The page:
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      Mass urinary screening and follow-up for school children in Taiwan Province.

      Acta paediatrica Taiwanica = Taiwan er ke yi xue hui za zhi
      Adolescent, Child, Female, Glomerulonephritis, diagnosis, epidemiology, Humans, Kidney Failure, Chronic, Lupus Nephritis, Male, Mass Screening, Prevalence, Proteinuria, Taiwan, Urinalysis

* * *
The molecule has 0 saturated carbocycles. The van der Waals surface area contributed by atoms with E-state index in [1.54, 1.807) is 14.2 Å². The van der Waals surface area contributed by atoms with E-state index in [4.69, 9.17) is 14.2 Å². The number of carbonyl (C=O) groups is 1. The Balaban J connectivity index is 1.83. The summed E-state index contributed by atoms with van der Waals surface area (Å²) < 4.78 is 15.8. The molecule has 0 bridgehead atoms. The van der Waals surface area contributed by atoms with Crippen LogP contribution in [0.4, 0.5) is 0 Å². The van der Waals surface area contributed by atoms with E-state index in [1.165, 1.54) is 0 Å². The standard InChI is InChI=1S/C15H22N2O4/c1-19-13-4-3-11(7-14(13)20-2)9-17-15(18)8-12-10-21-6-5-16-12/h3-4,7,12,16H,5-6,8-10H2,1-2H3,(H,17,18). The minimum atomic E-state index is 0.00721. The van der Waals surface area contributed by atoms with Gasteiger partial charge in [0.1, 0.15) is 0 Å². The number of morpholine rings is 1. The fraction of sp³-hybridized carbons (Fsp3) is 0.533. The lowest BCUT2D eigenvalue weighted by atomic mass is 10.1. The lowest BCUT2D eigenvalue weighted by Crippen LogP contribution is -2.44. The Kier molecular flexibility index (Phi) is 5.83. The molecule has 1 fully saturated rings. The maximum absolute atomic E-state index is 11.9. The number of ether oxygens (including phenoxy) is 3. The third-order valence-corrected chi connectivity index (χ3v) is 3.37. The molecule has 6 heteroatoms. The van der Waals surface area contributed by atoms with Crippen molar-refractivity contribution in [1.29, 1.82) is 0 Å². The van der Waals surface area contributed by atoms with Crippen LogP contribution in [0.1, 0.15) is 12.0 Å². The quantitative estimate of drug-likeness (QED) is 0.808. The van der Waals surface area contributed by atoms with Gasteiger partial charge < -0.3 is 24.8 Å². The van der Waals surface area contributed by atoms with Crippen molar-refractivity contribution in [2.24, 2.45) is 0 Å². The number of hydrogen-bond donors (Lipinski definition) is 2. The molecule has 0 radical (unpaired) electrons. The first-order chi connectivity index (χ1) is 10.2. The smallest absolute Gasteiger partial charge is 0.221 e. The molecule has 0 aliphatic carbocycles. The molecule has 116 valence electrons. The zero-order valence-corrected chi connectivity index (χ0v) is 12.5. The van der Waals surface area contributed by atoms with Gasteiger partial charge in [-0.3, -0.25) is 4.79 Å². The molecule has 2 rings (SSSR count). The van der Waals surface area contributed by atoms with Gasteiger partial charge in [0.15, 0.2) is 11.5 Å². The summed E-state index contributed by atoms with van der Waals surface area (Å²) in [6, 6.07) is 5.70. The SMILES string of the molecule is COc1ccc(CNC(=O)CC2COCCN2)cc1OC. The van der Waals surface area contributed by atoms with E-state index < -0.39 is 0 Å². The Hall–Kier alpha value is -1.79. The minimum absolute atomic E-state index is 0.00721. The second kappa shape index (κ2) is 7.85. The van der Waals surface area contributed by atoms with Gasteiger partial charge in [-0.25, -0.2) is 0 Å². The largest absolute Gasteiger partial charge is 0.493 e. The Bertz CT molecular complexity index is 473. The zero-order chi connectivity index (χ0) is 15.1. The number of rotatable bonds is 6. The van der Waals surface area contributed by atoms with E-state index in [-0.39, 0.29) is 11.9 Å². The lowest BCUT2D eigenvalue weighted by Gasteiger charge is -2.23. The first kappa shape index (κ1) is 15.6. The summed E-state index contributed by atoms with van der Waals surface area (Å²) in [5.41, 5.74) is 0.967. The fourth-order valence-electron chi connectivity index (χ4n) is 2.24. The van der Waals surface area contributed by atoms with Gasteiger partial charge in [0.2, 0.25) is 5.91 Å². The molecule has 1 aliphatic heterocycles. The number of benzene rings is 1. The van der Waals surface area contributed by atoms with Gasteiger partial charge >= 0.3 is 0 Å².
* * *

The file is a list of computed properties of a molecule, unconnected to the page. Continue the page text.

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          Mass urinary screening has been carried out among the students of public and private elementary and junior high schools in the Province of Taiwan each semester since 1990. About 3 million students were screened each time. The students who had abnormal urine screening results at the first time received a second urine analysis 10 to 15 days later to confirm the abnormal urine analysis. The blood samples of the students with abnormal urine examination were taken and biochemistry examinations including creatinine (Cr) etc. were performed since 1992. All students with abnormal urine screening results were graded by the severity of hematuria and proteinuria, the heavy proteinuria graded as "D". Chronic renal failure (CRF) is defined as impaired renal function with the serum Cr over 1.7 mg/dl. Longitudinal continuous blood and urine examinations were performed each semester for the students of grade "D" and with CRF. CRF was confirmed by either the hospital medical records or telephone visit. The purpose of this study was to delineate the prevalence of heavy proteinuria (grade D) and CRF in the students of elementary and junior high school in the Taiwan Province from 1992 to 1996. The results revealed the number of urinary screening was 10,288,620. There were 5980 cases with heavy proteinuria with four-year prevalence of 5.81 x 10(-4), 4.83 x 10(-4) for boys; 6.87 x 10(-4) for girls. Girls were affected more often than boys. The peak age of girls was 12 years old and boys was 13 years old. The number of CRF cases was 189 with the four-year prevalence of 1.84 x 10(-5), 2.24 x 10(-5) for boys; 1.41 x 10(-5) for girls. The incidence rate increased after the age of 10; the peak age of boys being 14-year-old and of girls 12-year-old. The exact contributing factors, such as location on islet or lack of pediatric nephrologist, need further study. In conclusion, the four-year prevalence of heavy proteinuria in the students of the elementary and junior high schools in Taiwan was higher in girls than in boys. Glomerular nephritis (GN) is still one of the major causes of urinary abnormalities. The most-important secondary GN was systemic lupus erythematosus (SLE) with lupus nephritis. The percentage of SLE patients among anti-nuclear antibody (ANA) positive was 72%. In contrast, the four-year prevalence of CRF disease was higher in boys with the peak age at 14-year-old. GN is still the major cause of urinary screening abnormality. ANA study is indicated in all Chinese students with abnormal urinary screening.

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